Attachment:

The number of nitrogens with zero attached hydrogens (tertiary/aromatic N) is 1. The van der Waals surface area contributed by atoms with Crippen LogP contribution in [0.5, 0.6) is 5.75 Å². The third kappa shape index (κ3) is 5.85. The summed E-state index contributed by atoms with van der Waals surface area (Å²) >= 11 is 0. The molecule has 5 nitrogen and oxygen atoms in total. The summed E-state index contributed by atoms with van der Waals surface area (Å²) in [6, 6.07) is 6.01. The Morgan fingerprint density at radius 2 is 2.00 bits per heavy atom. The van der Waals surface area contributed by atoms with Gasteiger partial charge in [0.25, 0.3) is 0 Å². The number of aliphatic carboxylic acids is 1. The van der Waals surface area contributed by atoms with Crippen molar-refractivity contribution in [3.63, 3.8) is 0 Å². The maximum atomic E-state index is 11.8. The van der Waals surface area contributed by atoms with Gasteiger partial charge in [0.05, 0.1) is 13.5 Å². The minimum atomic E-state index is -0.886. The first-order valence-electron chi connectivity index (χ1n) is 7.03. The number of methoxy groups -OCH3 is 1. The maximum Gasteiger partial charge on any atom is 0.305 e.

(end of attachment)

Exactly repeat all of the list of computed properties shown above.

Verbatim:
The number of nitrogens with zero attached hydrogens (tertiary/aromatic N) is 1. The van der Waals surface area contributed by atoms with Crippen LogP contribution in [0.5, 0.6) is 5.75 Å². The third kappa shape index (κ3) is 5.85. The summed E-state index contributed by atoms with van der Waals surface area (Å²) >= 11 is 0. The molecule has 5 nitrogen and oxygen atoms in total. The summed E-state index contributed by atoms with van der Waals surface area (Å²) in [6, 6.07) is 6.01. The Morgan fingerprint density at radius 2 is 2.00 bits per heavy atom. The van der Waals surface area contributed by atoms with Gasteiger partial charge in [0.25, 0.3) is 0 Å². The number of aliphatic carboxylic acids is 1. The van der Waals surface area contributed by atoms with Crippen molar-refractivity contribution in [3.63, 3.8) is 0 Å². The maximum atomic E-state index is 11.8. The van der Waals surface area contributed by atoms with Gasteiger partial charge in [0.05, 0.1) is 13.5 Å². The minimum atomic E-state index is -0.886. The first-order valence-electron chi connectivity index (χ1n) is 7.03. The number of methoxy groups -OCH3 is 1. The maximum Gasteiger partial charge on any atom is 0.305 e.